Sam wants to give Jugbug a proper burial because he likes things to be proper, spiritual. This is the first time he tells me he believes in God. I ask him what that means and he says, “a drive towards stability, order, and beauty in the universe.”

I don’t cry at Jugbug’s funeral, any more than I died at my grandfather’s. I remember the whole family there in their little black clothes, a sea of red earth and white faces. I did what was asked of me. I ripped my clothes when I was told to. I put my hand on the shovel to scoop earth in.

Sam is angry when I tell him the entire thing seems pointless. He takes it personally, like I just don’t want to give a burial to a cat because I think it’s childish. He fills her grave with the things she liked that were of this earth, her squeaky mouse toy, her torn blanket, her pieces of string.

He tells me this is what it means to grieve.


When Grandpa died we comforted ourselves by saying he could have gone a lot of other ways. Burned in ovens. Drunk in a lonely Cuban jail cell.

In America, opportunity means one day I will get to walk to my own mother’s room in an old people’s home. Maybe my daughter will do the same for me. And maybe it won’t be quite as painful for her to turn away from our primitive familial anxieties about that stretch of space between earth and heaven, in favor of the kind of bland secularism of American life, where everyone gets a clean bed and a small, honourable way to die.

It wasn’t enough to feel safe, but it was better than the alternative.


Three weeks later, I am on the way back from visiting my mother. She gives me Tupperware, yellowed with age, stuffed with pieces of mango, with little wedges of avocado, portions of rice and beans. Once, as a child, a friend came over and told me we ate like poor people did. My friend couldn’t understand it. “Aren’t Jews rich?” she asked me.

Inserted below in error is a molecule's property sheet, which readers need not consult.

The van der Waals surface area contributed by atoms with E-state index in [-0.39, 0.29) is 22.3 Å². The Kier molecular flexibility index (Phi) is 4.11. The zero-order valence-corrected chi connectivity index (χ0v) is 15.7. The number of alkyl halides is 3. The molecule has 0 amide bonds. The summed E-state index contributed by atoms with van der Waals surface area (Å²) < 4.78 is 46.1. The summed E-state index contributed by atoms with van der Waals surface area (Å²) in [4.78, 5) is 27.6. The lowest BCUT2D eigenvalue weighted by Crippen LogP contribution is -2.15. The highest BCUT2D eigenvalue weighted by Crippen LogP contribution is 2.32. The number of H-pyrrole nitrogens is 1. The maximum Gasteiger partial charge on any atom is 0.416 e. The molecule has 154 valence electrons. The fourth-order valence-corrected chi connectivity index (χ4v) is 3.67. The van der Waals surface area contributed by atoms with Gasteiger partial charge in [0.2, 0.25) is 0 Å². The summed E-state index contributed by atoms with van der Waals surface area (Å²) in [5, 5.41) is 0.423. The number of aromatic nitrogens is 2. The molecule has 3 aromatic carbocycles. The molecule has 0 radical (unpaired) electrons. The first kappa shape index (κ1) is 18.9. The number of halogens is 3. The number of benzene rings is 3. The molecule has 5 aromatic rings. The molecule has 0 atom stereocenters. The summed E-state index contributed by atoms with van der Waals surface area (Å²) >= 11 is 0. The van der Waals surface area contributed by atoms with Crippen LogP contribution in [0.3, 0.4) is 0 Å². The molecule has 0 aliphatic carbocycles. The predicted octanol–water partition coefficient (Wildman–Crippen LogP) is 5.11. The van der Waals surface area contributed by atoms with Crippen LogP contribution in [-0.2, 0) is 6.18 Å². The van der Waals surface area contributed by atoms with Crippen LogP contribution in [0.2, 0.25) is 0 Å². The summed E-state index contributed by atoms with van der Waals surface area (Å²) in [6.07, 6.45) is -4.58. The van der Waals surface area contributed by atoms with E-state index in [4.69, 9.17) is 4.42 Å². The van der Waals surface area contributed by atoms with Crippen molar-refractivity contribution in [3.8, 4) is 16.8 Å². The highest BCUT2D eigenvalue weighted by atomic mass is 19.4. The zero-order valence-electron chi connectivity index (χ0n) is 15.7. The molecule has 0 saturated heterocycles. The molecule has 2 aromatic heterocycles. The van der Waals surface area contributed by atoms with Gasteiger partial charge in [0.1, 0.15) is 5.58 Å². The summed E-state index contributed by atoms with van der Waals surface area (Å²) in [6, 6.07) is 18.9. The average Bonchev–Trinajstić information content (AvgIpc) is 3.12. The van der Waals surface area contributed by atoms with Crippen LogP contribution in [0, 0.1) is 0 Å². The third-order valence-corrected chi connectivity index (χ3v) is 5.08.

I am thinking about this and not the road when I spot it on the horizon. Alone off the road is a bird, small and delicate and injured. I don’t know what to do. At first it looks pathetic, but the longer I look at it the more I think it looks brave. I’ve always liked birds, too. The way they seem so light and free up there in the air.

I go back to the car to look for a box, and all I have is my mother’s Tupperware, so I take the biggest one and empty rice and beans all over the ground. I use a stick because I don’t want to touch the bird. I try to move it into the container, which is easier than I thought it would be since it is so light. Then I turn right around and drive back to the vet’s and bring it to them.


The vet calls me to tell me that the bird was put to sleep. They usually kill the smaller ones that are less likely to survive. It is too expensive to keep them.

Later that night, I wake up crying. Harder than either Sam or I expected. “You really wanted to save that bird,” Sam said, holding my body against his.

I can’t sleep any longer, and neither can Sam, so we sneak outside to skip stones on the river. The ripples start small and angry, and end up huge, empty pointless things. We watch this pattern over and over again. It makes us very tired and eventually we go back inside and go to sleep.


Arielle Bernstein is a writer living in Washington, DC. She teaches writing at George Washington University and American University and also freelances. Her work has been published in The Millions, The St. Petersburg Review, The Rumpus, South Loop Review, Dragnet Magazine and she is a regular contributor to The Nervous Breakdown. She has been twice listed as a finalist in Glimmertrain short story contests. Her work appears in Amazing Graces: Yet Another Collection of Fiction by Washington Area Women.